Still, Ernst & Young predicts truly autonomous vehicles are farther in the distance, saying drivers will remain in control of their vehicles the majority of the time they're behind the wheel. The firm instead predicts the adoption will be limited to controlled areas, such as parking garages. Valsan said he envisions structures where the cars park themselves, while drivers wait outside for their vehicle.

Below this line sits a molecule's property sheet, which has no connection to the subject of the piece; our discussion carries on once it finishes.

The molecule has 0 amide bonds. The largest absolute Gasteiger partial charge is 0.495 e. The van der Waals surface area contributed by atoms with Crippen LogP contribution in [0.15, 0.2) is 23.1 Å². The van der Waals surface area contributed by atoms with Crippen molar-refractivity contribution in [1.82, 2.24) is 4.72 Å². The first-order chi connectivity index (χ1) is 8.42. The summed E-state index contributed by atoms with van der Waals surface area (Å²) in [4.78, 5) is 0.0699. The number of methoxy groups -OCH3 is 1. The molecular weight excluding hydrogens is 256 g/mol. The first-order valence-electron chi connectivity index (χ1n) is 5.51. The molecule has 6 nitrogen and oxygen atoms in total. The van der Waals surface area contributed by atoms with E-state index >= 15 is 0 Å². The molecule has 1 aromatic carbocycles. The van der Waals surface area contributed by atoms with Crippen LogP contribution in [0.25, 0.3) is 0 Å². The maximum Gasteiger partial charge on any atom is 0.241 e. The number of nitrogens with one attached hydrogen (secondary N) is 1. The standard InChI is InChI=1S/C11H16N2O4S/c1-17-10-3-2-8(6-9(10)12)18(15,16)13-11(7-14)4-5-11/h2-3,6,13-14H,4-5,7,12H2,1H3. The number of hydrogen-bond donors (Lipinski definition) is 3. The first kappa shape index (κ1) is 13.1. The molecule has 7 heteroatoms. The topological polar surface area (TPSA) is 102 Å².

"I could see a public garage where the driver doesn't need to be in their car when parking it," he said. "You could have people touching a few buttons on their phone and then waiting for their car to start up and come down to the exit without a driver behind the wheel."
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Valsan also mentioned the possibility of dedicated highway lanes for autonomous drive vehicles, where the driver does little to steer or accelerate the car. Another option: Urban centers where driverless cars shuttle people from point to point.